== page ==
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“A Christian community either lives by the intercessory prayers of its members for one another, or the community will be destroyed. I can no longer condemn or hate other Christians for whom I pray, no matter how much trouble they cause me. In intercessory prayer the face that may have been strange and intolerable to me is transformed into the face of one for whom Christ died, the face of a pardoned sinner. That is a blessed discovery for the Christian who is beginning to offer intercessory prayer for others. As far as we are concerned, there is no dislike, no personal tension, no disunity or strife that cannot be overcome by intercessory prayer. Intercessory prayer is the purifying bath into which the individual and the community must enter every day.”

“Prayer does not fit us for the greater work; prayer is the greater work.”

~ Oswald Chanbers

O God, early in the morning I cry to you.
Help me to pray and gather my thoughts to you, I cannot do it alone.
In me it is dark, but with you there is light;
I am lonely, but you do not desert me;
My courage fails me, but with you there is help;
I am restless, but with you there is peace;
in me there is bitterness, but with you there is patience;
I do not understand your ways, but you know the way for me.
Father in Heaven praise and thanks be to you for the night

 

~ Dietrich Bonhoeffer, A prayer written in Tegel prison, Berlin

Proverbs 24:10 says: “If you are slack in the day of distress, your strength is limited.”  This Proverb teaches us a very practical principle: if you have not conditioned or prepared yourself for times of difficulty, you are going to have a very difficult time managing it through your trial. You need to prepare yourself in advance. This is especially true regarding our practice of the spiritual disciplines, and the trials that we all eventually face.

A good example of this may be found in the life of Dietrich Bonhoeffer. Eric Metaxas, in his biography of the German pastor & theologian writes of how the practice of the spiritual disciplines played a significant role in his ability to deal with his imprisonment and eventual martyrdom:

From the beginning of his time (in prison) until the end, Bonhoeffer maintained the daily discipline of scriptural meditation and prayer he had been practicing for more than a decade.  Each morning he meditated for at least half an hour on a verse of scripture.  And he interceded for his friends and relatives, and for his brothers in the Confessing Church who were on the front lines or in concentration camps.  Once he got his Bible back he read it for hours each day.  By November he had read through the Old Testament two and a half times.  He also drew strength from praying the Psalms, just as they had done at Zingst, Finkewalde, Schlawe, Sigurdshof, and else where.  Bonhoeffer once told Bethge, who was about to embark on a trip, that it was all the more important to practice the daily disciplines when away, to give oneself a sense of grounding and continuity and clarity.  And now, rudely thrust into an atmosphere intensely different from his parents’ home, he practiced these same disciplines. (Bonhoeffer, by Eric Metaxas, p. 438)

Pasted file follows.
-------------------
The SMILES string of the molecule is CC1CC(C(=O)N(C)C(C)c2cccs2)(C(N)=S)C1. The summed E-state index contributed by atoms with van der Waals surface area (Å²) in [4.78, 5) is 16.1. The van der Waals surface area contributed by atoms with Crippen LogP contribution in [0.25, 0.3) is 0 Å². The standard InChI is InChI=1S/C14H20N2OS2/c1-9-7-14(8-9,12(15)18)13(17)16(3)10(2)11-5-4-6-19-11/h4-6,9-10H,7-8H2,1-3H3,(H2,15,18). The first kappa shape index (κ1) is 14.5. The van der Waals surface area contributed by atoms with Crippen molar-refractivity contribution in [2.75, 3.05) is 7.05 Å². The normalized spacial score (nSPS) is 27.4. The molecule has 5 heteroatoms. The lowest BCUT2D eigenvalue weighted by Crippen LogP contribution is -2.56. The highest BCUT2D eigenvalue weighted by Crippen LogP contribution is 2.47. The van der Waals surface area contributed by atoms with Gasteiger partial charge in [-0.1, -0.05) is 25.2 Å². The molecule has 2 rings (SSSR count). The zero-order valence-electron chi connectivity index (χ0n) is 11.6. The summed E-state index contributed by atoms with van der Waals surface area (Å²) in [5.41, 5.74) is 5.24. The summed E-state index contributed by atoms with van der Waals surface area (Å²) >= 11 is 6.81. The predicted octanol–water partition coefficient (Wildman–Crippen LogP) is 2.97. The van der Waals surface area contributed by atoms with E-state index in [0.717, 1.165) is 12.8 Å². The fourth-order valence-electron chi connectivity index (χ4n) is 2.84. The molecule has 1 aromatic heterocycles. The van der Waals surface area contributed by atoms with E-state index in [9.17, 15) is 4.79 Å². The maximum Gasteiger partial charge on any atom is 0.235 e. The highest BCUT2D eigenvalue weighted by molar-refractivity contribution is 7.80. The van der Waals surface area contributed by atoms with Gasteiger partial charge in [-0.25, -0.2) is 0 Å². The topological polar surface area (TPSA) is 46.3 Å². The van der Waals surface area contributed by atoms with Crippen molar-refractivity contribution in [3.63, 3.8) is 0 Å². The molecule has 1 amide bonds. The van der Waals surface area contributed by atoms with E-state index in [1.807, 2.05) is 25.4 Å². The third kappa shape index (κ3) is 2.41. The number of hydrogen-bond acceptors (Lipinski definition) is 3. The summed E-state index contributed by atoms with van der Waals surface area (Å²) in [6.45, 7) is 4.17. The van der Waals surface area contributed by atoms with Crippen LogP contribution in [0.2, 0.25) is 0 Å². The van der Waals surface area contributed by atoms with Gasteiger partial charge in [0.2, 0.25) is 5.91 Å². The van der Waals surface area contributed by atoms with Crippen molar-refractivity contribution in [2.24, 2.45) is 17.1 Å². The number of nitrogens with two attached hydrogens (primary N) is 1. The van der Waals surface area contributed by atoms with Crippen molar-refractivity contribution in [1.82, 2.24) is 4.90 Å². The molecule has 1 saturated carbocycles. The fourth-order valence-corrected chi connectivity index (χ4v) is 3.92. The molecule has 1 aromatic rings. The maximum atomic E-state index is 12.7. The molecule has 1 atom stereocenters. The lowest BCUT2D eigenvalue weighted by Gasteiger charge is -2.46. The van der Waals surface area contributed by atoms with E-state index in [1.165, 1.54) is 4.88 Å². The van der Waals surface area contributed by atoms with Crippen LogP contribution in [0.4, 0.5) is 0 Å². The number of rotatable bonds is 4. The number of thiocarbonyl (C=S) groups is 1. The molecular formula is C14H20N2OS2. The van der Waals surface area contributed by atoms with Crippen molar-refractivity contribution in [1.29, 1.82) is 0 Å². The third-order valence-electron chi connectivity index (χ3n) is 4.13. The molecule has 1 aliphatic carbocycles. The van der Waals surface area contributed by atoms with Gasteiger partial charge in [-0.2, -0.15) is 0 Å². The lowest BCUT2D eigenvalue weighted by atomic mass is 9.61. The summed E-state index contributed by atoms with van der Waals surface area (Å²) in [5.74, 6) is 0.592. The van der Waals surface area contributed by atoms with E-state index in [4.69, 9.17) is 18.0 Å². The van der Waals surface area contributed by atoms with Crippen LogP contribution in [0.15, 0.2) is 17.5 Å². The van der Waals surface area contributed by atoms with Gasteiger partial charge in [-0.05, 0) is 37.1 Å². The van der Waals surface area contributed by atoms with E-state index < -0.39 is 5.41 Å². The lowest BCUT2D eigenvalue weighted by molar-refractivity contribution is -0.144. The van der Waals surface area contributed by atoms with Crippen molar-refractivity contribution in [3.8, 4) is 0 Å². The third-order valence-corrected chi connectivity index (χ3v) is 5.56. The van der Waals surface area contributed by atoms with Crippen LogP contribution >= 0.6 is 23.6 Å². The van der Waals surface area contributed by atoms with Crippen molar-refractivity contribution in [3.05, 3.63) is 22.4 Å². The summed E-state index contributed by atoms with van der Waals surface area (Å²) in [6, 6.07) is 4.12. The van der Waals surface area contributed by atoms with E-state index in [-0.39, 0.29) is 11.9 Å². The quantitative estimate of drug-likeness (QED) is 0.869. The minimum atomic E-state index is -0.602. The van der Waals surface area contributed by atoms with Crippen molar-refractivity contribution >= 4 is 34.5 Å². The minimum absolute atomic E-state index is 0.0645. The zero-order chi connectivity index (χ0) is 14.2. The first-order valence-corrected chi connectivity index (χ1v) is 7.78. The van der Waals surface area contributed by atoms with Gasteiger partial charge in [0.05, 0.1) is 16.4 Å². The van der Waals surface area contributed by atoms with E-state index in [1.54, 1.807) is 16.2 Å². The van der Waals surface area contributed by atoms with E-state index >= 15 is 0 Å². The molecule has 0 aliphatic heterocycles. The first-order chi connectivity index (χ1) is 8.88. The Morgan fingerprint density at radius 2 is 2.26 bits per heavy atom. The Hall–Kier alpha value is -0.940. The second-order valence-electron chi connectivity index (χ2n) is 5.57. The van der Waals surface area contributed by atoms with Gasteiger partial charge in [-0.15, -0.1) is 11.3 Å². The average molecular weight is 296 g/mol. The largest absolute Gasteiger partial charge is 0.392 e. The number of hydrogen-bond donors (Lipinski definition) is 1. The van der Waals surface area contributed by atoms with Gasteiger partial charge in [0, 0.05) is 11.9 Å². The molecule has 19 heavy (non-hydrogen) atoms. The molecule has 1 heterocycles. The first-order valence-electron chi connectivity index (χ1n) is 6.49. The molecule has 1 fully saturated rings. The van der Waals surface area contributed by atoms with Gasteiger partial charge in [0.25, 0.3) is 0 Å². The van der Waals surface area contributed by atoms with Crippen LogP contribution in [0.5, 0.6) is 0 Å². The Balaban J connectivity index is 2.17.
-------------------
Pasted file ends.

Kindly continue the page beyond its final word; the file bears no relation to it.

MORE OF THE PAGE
Bonhoeffer practiced in prison, the disciplines which he had already learned and practiced in advance. It is highly doubtful that he would have fared so well during his time of trial had he not built these spiritual practices into his life beforehand.

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Pray for reconciliation and revival.

O God, early in the morning I cry to you.
Help me to pray and gather my thoughts to you, I cannot do it alone.
In me it is dark, but with you there is light;
I am lonely, but you do not desert me;
My courage fails me, but with you there is help;
I am restless, but with you there is peace;
in me there is bitterness, but with you there is patience;
I do not understand your ways, but you know the way for me.
Father in Heaven praise and thanks be to you for the night
 

Dietrich BonhoefferA prayer written in Tegel prison, Berlin

“The entire day receives order and discipline when it acquires unity. This unity must be sought and found in morning prayer. The morning prayer determines the day.”

“We pray for the big things and forget to give thanks for the ordinary, small (and yet really not small) gifts.” 

~Dietrich BonhoefferLife Together: The Classic Exploration of Faith in Community

When our will wholeheartedly enters into the prayer of Christ, then we pray correctly.

“The entire day receives order and discipline when it acquires unity. This unity must be sought and found in morning prayer. The morning prayer determines the day.”

~ Dietrich Bonhoeffer

March 2017
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